Medical Matters > Idiopathic Chronic Fatigue

ME Essential Summer 2019


What is the difference between chronic fatigue and ME/CFS? A friend of mine has been told by her doctor that she has something called idiopathic chronic fatigue. But I know that she has very similar symptoms to ME/CFS.


‘Idiopathic' is medical jargon for something being unexplained. Idiopathic chronic fatigue (ICF) is a diagnostic label that is used by some doctors for people who have persisting fatigue as the main – but often not the only – symptom. It should only be given when no underlying medical or mental health condition can be found that might be causing symptoms.

Before a diagnosis of ICF is made, patients should receive a proper clinical assessment (by taking a careful clinical history, having a full physical examination and checking blood test results) to see if there is a medical reason (e.g., hypothyroidism, anaemia, or ME/CFS) or mental health reason (e.g., depression) that can explain their symptoms. A patient should be properly assessed to see if they meet diagnostic criteria for ME/CFS in accordance with the recommendations in the 2021 NICE Clinical Guideline (below).

It is important to check all possible reasons for this symptom occurring especially if it develops suddenly. If it is determined a patient does not have a medical or mental health condition that explains the chronic fatigue, then a diagnosis of ICF might be made. But my own view is that ICF is being used by some doctors as a ‘dustbin diagnosis’ – rather like ‘tired all the time’ – and that it can be given inappropriately because proper assessments have not been completed.

Labelling someone as having ICF can result in serious medical conditions, such as cancer, being missed. The term is unhelpful when it comes to management – as many doctors give up on these patients and say that ’nothing can be done’. This can result in a patient going away to try and cope as best they can without any further medical help or follow-up and being less inclined to return to their GP if new symptoms occur or existing symptoms worsen. It is also worth noting that ICF is not recognised in the International Classification of Diseases (WHO ICD-11) or by SNOMED-CT – the electronic diagnostic coding system used by the NHS. Patients should question their doctor if they receive a diagnosis of ICF or ‘chronic fatigue', and ask for a second opinion from another doctor or ME/CFS Specialist Service if they are not happy with it.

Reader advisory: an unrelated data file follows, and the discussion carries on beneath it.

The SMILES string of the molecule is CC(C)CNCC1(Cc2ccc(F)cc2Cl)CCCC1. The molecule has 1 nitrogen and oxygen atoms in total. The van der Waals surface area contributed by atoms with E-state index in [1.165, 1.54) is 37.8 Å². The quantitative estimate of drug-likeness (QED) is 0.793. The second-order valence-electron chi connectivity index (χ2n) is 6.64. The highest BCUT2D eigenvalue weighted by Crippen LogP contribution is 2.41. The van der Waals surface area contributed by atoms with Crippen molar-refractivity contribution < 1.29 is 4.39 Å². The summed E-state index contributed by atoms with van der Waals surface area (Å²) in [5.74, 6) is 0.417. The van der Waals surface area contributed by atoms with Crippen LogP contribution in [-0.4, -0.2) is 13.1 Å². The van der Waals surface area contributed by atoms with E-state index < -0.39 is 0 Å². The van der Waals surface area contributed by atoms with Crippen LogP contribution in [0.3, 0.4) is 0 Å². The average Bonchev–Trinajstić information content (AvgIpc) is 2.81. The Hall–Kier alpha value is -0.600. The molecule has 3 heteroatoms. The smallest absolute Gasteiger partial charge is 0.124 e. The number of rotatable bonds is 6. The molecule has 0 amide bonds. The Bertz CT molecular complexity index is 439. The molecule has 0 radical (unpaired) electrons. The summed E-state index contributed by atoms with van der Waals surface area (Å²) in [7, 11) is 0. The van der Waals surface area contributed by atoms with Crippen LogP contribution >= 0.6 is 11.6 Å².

More information

  • The ME Association has produced a free summary of the 2021 NICE Clinical Guideline for ME/CFS. The Guideline includes information about symptom recognition, diagnosis, and management. We suggest that you familarise yourself with the recommendations and discuss those that are most relevant with your GP, ME/CFS Specialist Service, or Social Care service (as appropriate).


Medical Matters is for information purposes only. The answers provided by Dr Shepherd and the ME Association’s other expert advisers should not be construed as medical advice. We recommend that any information you deem relevant is discussed with your GP as soon as possible. It is important to obtain advice from a GP who is in charge of your clinical care, who knows you well, and who can consider other likely causes for symptoms. Seek personalised medical advice whenever a new symptom arises, or an existing symptom worsens. Don't assume that new or worsened symptoms are a result of having ME/CFS.

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